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Cereal Eats: Special K

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[Photographs: Robyn Lee]

"Are you crying? Oh baby, please, you are too fine to look, so sad"

—Kenny "Special K" Fisher, Can't Hardly Wait.

During these January days, dieting, detoxing, and light-eating are popular topics around the Internet. If you (like me) spent the holidays making cookies for the sole purpose of sneaking furtive pinches of dough in the cold, exposing light of the fridge, and now your pants are currently so tight that you occasionally have to unbutton while lounging on your couch / at your desk at work / a nice restaurant—then yeah, some lighter eating is in order.

Cereal is a danger zone for me. Any true cereal love never stops at just one bowl and the half and three-fourths a cup serving-size are just downright cruel. A few (hundred) mindless (large) handfuls can suddenly result in 1,000 empty calories without even a second thought. Enter Special K , a cereal that's dedicated its life to trying to help people eat right and lose weight.

While other benign cereals like Corn Flakes and Cheerios were banned from the Palermo cabinets, Special K was always welcome. With its minimal ingredients and full cup serving size, it's a no-nonsense and fairly virtuous cereal.

It never stood out during my childhood, but even when I made cool new friends in college like Cinnamon Toast Crunch and Lucky Charms, I still occasionally shared a meal with good ol' dependable Special K. I've heard people call it flavorless and cardboard-y, a low-fat "diet" cereal that's no fun. On the flip side, it's been a saving grace for cereal lovers trying to shed a couple pounds.

"The Special K Challenge" is a diet designed to help you lose six pounds in two weeks with the following plan:

Meal 1: a serving of any Special K Cereal with 2/3 cup skim milk and fruit
Meal 2: a Special K Protein Meal Bar, a Special K Protein Shake, or another serving of Special K cereal with 2/3 cup skim milk and fruit.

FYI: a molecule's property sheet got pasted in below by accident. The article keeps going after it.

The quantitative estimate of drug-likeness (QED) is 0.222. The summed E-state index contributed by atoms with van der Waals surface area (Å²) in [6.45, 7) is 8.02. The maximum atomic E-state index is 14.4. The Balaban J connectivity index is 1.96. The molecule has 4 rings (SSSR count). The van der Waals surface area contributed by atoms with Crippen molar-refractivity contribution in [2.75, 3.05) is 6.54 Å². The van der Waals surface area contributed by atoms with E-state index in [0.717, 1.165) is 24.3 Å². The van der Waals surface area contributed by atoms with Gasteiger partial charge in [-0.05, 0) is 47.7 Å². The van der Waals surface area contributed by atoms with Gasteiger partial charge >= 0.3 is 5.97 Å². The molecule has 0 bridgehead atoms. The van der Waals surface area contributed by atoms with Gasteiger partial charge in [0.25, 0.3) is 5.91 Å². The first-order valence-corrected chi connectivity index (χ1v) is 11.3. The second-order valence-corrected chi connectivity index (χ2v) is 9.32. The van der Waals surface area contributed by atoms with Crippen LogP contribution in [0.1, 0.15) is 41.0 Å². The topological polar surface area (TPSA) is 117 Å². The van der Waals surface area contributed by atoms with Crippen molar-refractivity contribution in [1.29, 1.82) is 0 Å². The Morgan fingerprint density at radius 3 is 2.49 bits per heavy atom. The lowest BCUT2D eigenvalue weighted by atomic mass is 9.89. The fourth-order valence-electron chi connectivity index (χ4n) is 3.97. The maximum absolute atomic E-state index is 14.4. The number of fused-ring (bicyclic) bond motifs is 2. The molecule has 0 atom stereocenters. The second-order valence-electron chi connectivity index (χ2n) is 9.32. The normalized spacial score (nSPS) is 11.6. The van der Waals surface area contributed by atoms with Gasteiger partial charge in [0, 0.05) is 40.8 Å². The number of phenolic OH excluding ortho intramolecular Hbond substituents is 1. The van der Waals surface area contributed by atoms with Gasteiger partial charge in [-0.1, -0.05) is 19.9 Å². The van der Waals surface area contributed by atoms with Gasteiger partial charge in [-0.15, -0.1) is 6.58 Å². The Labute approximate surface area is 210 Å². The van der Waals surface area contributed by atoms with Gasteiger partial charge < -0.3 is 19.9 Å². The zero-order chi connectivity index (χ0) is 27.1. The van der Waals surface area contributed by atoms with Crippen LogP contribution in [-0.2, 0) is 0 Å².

Meal 3: can be eaten normally.

Cereal for two meals of the day? Doesn't sound all that bad to me. But to be honest, if I'm replacing a meal with cereal, its usually dinner and I'm usually having three to four bowls. I would be starving on that diet.

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Similar to the classic Corn Flakes, Special K is also made by Kellogg's and is of the "plain tasting flake" format. But in my opinion, Special K is unique and set apart from other flakes. The box describes it as a lightly toasted rice cereal. The pale flakes are light and airy, with lacy, fluted edges tinged with dark brown and bubbles throughout the body. The rice gives them a super light and pleasant crunch, with a distinct toasty taste that lingers on the tongue.

In milk they quietly float together like sea anemones, softening in an appealing way, yet leaving just the right amount of crunch. While breathlessly devouring a bowl to inspire me for this post, I was surprised at how simple and tasty Special K is without needing any clusters or twigs or any other sort of items to fill it out. Granted, those versions exist, but that's another story for another time.

I should mention that Special K also makes a large variety of other products like bars, protein shakes, crackers and more. I haven't tried any and, frankly, am a little scared of them.

Final note: I'm totally aware that healthy and smart eating is far different from the accepted terms of dieting and detoxing. I'm also aware of the merits of a healthy eating lifestyle with natural whole foods over a "diet" or "diet food." I'm not endorsing nor trying to dissuade anyone from eating Special K to lose weight. I just happen to love the K and the K loves trying to help people lose weight. I respect it for that.

Any Special K lovers? Do you love it for its low calories or its flavor?

About the author: Aside from doing an awesome job with her role as Advertising Sales Manager, Leandra Palermo secretly harbors a lifelong passion with all things crunchy and served with icy cold skim milk. This column represents the culmination of that love affair.

Printed from http://www.seriouseats.com/2012/01/cereal-eats-special-k.html

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